The Harlem Renaissance

The Harlem Renaissance was a period when African-American writers and artists were able to express themselves via writing, painting, and music (Singh, 2010). Claude McKay was one of the Harlem Renaissance's first American-African poets. McKay was born and raised in Jamaica before moving to the United States. McKay played a role in influencing many poets, notably Langston Hughes, during the Harlem Renaissance, and paved the path for black poets to discuss the racial that they experienced through their poems during the Harlem Renaissance. Langston Hughes was also one of the most important Harlem Renaissance poets. And he had a strong feeling towards racial pride, his poetry and literacy work played a significant role in shaping the American literature and politics, promoted equality and condemned racism as well as injustice among the American people (Singh, 2010).

Double consciousness.

In his poem ‘America,' Claude McKay seems to be sticking to the traditional white concept of poetry, and he adapts the Shakespearian sonnet concept when it is clear that the poem itself it tied firmly to the black identities issues. McKay suggests that he is linked to America in the line, ‘her vigor flows like tides into my blood’ (Zumoff, 2011) but does not shy away from acknowledging America as the enemy. McKay broadly confronts the double consciousness issue by identifying himself primarily with blacks and viewing the Americans as too predominantly white to ever extend a welcoming hand to him.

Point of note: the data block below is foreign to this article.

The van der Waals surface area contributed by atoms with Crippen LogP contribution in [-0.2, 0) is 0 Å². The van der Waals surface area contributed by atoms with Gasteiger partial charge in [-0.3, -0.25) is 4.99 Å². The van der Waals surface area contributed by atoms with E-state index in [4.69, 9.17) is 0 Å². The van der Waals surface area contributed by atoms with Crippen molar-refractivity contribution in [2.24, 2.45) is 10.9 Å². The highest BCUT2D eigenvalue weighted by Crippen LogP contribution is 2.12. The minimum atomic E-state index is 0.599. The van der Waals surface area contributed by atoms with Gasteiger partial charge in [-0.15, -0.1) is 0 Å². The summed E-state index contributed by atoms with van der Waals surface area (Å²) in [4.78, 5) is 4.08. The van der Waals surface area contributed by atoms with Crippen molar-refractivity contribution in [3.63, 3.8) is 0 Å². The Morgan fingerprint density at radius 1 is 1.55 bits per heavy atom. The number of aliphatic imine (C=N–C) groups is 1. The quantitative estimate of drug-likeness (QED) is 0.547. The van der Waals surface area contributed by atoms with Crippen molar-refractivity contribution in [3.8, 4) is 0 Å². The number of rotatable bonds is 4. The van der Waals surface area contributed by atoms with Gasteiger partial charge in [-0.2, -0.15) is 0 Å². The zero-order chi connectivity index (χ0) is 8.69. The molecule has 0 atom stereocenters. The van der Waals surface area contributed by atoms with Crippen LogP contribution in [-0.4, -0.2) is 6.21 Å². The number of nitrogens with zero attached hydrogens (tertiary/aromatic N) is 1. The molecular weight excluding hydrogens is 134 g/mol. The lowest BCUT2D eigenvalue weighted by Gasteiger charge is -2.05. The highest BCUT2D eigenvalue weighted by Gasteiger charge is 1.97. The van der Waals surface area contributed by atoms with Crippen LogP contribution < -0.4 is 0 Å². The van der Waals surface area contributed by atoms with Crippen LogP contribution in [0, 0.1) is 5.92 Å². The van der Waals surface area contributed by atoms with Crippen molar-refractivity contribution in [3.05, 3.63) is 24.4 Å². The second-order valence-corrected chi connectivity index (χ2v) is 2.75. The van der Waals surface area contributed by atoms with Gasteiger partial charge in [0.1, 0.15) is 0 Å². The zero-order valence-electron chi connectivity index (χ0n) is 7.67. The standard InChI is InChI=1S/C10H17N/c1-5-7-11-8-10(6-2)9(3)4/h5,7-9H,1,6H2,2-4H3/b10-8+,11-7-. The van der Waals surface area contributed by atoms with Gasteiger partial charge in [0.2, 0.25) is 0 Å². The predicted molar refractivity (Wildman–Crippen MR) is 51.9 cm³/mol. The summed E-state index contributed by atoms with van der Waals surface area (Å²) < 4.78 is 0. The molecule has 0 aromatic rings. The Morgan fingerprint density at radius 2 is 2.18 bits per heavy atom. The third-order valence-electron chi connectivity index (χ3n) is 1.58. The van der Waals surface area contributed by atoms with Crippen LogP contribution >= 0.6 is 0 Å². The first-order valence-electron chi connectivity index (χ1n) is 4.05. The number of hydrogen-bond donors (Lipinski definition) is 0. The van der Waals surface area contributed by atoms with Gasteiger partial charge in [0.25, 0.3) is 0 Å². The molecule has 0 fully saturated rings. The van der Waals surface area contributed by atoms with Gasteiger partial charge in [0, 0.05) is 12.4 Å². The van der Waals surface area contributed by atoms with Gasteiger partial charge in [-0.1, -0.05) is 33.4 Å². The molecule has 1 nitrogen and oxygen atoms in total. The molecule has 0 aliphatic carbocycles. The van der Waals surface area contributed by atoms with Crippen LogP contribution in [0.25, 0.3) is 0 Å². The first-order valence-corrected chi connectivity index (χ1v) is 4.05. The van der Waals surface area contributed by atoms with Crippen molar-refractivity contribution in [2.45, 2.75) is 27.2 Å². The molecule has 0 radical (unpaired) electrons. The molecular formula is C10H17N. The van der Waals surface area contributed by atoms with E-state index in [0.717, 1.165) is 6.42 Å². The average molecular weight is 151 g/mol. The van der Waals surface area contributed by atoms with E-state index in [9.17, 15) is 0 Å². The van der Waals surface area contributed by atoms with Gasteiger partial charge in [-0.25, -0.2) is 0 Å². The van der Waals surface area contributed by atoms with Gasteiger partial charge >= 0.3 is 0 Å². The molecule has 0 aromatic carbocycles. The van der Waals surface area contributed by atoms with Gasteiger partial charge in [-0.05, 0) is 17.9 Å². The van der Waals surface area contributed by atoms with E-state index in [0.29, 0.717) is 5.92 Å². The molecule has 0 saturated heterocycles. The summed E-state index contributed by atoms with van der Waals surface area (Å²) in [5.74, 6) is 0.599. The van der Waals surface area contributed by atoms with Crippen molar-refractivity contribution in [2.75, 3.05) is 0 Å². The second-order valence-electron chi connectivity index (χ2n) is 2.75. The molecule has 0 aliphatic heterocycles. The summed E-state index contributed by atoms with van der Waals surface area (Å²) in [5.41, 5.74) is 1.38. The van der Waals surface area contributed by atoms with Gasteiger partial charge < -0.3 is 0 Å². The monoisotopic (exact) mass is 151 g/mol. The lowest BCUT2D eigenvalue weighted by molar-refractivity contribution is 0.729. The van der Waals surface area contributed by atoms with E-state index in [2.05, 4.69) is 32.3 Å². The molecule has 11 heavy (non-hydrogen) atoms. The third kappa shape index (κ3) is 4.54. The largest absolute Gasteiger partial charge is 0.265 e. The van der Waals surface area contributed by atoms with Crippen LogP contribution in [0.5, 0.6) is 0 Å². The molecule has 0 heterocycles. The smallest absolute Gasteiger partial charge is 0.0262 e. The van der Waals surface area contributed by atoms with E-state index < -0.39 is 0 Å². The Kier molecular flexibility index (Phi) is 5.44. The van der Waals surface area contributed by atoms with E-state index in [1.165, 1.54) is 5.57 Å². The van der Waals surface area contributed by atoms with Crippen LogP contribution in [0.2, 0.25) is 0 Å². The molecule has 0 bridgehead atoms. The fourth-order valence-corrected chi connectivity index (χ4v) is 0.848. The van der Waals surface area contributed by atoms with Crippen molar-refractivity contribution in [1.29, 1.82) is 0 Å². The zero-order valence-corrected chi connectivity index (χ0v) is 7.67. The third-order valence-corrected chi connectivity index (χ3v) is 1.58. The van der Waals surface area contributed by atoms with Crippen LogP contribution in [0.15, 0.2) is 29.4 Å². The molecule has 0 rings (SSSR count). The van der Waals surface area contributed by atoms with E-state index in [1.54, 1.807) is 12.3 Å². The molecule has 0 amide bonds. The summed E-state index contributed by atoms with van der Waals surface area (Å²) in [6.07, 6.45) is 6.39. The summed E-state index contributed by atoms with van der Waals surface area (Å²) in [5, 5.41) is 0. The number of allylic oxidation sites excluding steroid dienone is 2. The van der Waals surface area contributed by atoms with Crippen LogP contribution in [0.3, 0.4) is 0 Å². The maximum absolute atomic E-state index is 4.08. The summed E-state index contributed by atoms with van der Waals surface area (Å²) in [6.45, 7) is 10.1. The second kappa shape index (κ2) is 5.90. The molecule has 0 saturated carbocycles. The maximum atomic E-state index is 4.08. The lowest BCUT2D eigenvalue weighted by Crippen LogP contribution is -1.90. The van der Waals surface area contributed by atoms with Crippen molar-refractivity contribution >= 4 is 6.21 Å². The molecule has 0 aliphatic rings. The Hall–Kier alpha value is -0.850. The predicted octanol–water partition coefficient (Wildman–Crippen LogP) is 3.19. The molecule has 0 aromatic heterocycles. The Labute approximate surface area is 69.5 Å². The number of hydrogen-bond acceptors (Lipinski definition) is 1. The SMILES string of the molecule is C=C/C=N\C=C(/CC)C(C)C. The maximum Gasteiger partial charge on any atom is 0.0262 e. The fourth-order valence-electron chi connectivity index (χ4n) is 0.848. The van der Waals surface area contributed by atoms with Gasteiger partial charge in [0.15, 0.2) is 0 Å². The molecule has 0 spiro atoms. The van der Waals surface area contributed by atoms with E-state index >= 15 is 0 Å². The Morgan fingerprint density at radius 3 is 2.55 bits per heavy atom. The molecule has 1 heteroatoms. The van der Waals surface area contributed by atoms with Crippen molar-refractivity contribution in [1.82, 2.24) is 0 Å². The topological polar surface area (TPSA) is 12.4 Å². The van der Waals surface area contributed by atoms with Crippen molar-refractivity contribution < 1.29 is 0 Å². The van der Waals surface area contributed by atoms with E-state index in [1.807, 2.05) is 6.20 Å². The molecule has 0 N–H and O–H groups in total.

Langston Hughes tries to remain loyal to African-American roots in his poem ‘the weary blues’ as he tries to frame himself as the new voice of America. Langston also succeeds in promoting the black culture, as he has to compromise with an issue that seems inevitable, whether to frame into the white reality of both the form and content (Beyad & Roshnavand, 2012). Langston simply wishes for people to be equal, he wishes for a man to be both white and black, without having to pass through the humiliation of being cursed and spit upon by his fellows, without naturally losing or missing the opportunity of self-development.

Themes in the Poetry during the Harlem Renaissance period.

The Harlem Renaissance time started in the early 20th century and developed into the civil rights movement of the late years the 1940s and early 1950s. During this period, several poems were written and published, and several themes depicted.


Several poets have represented race as a theme. In his poem ‘I Too Sing America,' Langston describes race when he says that the black community is treated with much cruelty and inequality in the lines 2 and 3 ‘I am the darker brother, they send me to eat in the kitchen when company comes' (Henzy, 2011). Countee Cullen, in his poem ‘the dark tower,' describes the inferiority of the black community in America. He says he believes that there is enough space in the whole world to accommodate both blacks and whites. ‘A song of praise’ is also another poem that depicts race as it addresses the beauty of black women, giving a hint that black women are even more beautiful and appealing to the eye than white women. Cullen argues in his poem ‘Tableau’ that race affects both children and adults, despite the fact that children are innocent and fragile in the first two lines, ‘Locked arm in arm they cross the way, the black boy and the white. ‘Johnson Depicts race when she compares the day with the night, pitting the African Americans with the Caucasians. In her poem ‘What do I care for Morning’ in the final lines ‘What do I care dor morning, For the glare of the rising sun’ (Jones, 2011).